Washington Trails Association just announced it has hired Brian Windrope to be its new executive director. Windrope, who will begin work April 12, will take over the position from Elizabeth Lunney. She is stepping down after more than 10 years with the group.
The 41-year-old Windrope has been the director of philanthropy for the San Juan Preservation Trust the last three years. He has been living in Friday Harbor.
Windrope’s work history reflects a passion for wilderness and trails. He has a broad background in non-profit administration, including director positions with the San Juan trust, Opal Creek Ancient Forest Center, Guided Discoveries and Nature Bridge (formerly Yosemite National Institutes).
Windrope earned his master’s in education from Stanford University and holds a bachelor of arts/science from the University of California, Berkeley.
According to a WTA new release, he said his favorite trails are all those above timberline, through deep forests, in the desert and along the coast.
“During my time at UC Berkeley I became weary of books and hungry for wilderness, and so took off on a solo backpacking trip down the length of the Sierra Nevada Mountains,” Windrope said in a prepared statement. “Oh, what joy! It opened my eyes to the rest of my life. Since that first long trip, I have been hiking and exploring every wild place I can get near.”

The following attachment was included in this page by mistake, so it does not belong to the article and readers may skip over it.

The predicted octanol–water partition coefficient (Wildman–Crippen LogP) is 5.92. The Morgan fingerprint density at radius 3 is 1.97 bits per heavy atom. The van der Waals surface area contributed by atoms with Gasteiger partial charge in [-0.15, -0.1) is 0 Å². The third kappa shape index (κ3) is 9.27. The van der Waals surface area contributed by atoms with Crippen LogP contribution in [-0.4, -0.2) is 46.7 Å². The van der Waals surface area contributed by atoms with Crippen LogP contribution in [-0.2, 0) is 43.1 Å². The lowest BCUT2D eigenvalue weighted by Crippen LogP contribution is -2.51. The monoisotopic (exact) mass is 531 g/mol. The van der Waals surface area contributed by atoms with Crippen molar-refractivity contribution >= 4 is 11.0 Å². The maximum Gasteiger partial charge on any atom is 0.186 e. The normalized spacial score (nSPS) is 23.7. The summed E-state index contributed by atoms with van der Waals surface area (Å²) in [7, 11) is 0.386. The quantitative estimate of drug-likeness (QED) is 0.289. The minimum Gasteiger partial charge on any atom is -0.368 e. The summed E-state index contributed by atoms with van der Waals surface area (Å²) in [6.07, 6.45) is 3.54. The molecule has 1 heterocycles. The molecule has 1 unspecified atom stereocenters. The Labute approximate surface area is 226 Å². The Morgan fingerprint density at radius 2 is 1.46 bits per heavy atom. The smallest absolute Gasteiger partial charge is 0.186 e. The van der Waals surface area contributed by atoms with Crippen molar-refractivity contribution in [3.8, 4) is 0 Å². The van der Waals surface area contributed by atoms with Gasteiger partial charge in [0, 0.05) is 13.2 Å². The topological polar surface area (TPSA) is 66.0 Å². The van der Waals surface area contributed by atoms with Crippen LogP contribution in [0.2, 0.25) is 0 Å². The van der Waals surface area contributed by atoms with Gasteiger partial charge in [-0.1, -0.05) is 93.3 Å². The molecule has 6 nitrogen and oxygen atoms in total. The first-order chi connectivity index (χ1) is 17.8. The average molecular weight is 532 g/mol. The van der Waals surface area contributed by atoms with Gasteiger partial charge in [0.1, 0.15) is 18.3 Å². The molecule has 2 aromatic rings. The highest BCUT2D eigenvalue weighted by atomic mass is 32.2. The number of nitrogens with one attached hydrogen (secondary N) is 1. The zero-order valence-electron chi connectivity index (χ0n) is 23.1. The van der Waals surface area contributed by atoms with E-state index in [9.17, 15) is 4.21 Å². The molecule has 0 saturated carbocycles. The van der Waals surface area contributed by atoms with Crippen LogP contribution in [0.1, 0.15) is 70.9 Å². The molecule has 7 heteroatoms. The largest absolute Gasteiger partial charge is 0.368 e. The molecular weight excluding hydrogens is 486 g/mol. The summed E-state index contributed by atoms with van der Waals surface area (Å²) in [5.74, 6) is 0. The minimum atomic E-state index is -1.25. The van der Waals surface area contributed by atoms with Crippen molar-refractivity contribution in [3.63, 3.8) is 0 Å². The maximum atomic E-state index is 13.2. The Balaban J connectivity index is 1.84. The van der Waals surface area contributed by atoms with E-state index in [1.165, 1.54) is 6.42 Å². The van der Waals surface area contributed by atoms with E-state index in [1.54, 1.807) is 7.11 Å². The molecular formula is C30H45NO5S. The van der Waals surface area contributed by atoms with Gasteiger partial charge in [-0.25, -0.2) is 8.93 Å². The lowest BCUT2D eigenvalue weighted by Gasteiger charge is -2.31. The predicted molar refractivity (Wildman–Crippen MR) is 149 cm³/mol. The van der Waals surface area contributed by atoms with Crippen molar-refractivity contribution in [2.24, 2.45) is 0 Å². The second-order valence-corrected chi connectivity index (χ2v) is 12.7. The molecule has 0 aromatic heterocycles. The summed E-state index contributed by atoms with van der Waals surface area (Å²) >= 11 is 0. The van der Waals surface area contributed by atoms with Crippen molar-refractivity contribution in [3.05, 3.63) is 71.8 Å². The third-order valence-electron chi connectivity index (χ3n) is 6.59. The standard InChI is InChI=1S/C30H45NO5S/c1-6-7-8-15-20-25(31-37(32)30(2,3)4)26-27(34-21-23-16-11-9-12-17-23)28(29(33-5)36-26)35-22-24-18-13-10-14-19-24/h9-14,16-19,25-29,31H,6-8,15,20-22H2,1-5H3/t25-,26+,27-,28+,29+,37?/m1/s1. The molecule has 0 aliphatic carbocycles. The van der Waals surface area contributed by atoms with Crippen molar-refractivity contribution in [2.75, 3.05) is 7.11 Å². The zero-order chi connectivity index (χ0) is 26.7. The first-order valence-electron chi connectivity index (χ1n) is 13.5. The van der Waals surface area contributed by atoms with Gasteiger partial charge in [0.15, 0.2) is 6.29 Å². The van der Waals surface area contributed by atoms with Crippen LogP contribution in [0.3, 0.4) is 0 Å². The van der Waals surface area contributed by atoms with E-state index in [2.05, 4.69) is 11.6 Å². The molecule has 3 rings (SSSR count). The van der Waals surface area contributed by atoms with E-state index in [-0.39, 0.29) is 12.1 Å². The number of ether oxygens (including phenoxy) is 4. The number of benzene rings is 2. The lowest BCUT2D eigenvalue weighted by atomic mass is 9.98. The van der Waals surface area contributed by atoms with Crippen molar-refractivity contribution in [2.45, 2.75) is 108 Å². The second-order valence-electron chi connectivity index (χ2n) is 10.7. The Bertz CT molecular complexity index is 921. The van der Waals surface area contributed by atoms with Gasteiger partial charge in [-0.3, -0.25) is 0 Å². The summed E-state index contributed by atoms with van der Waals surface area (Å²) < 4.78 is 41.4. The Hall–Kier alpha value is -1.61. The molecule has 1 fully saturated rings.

“Washington Trails Association is the premier hiking advocacy and trail maintenance organization in the state, and I can’t imagine a more wonderful, or fitting, use of my energies than to dedicate myself to its mission,” he added. “I’m just so fortunate to be able to give back to the places I love in such a concrete way. WTA makes a real, everyday, tangible difference in the health of wild places, and therefore positively impacts the health and happiness of the people of Washington. I think it is this combination of helping trails, wilderness and people that makes me honored to help lead WTA.”
Windrope plans to attend WTA’s Trail Crew Leader College in April, where more than 70 WTA crew leaders and assistant crew leaders learn and practice key trail skills and knowledge in preparation for the summer season.
The association began in 1962 as Signpost magazine, but quickly evolved in to a trail support and advocacy group. Membership has now reached more than 8,000 people. In 2009, more than 2,000 members volunteered 94,175 hours for trail maintenance on 130 trails statewide. The group was also involved in the coalition that led the recovery efforts following the November 2006 floods that swept through much of Mount Rainier National Park.
“On behalf of the board of directors and staff of WTA, I’d like to express our excitement at bringing Brian Windrope into this leadership position and look forward to working with him to fulfill our mission of advocacy for trails, trail maintenance and education about hiking,” said Craig McKibben, president of the board of directors of WTA, in the news release. “Hiking and the outdoors have shaped Brian Windrope’s life. He has the passion, commitment, experience, professional demeanor, leadership skills, and empathy that we want in our Executive Director.”
“I would also like to thank WTA’s longtime Executive Director, Elizabeth Lunney, for helping to make our transition as smooth as possible,” McKibben added. “Elizabeth is resigning from her position after more than a decade of service. Thanks to Elizabeth’s service and leadership, WTA has become a trusted and vital partner to land managers, a more effective voice for the hiking community, and an essential resource for all of us who want to explore Washington’s beautiful wild places.”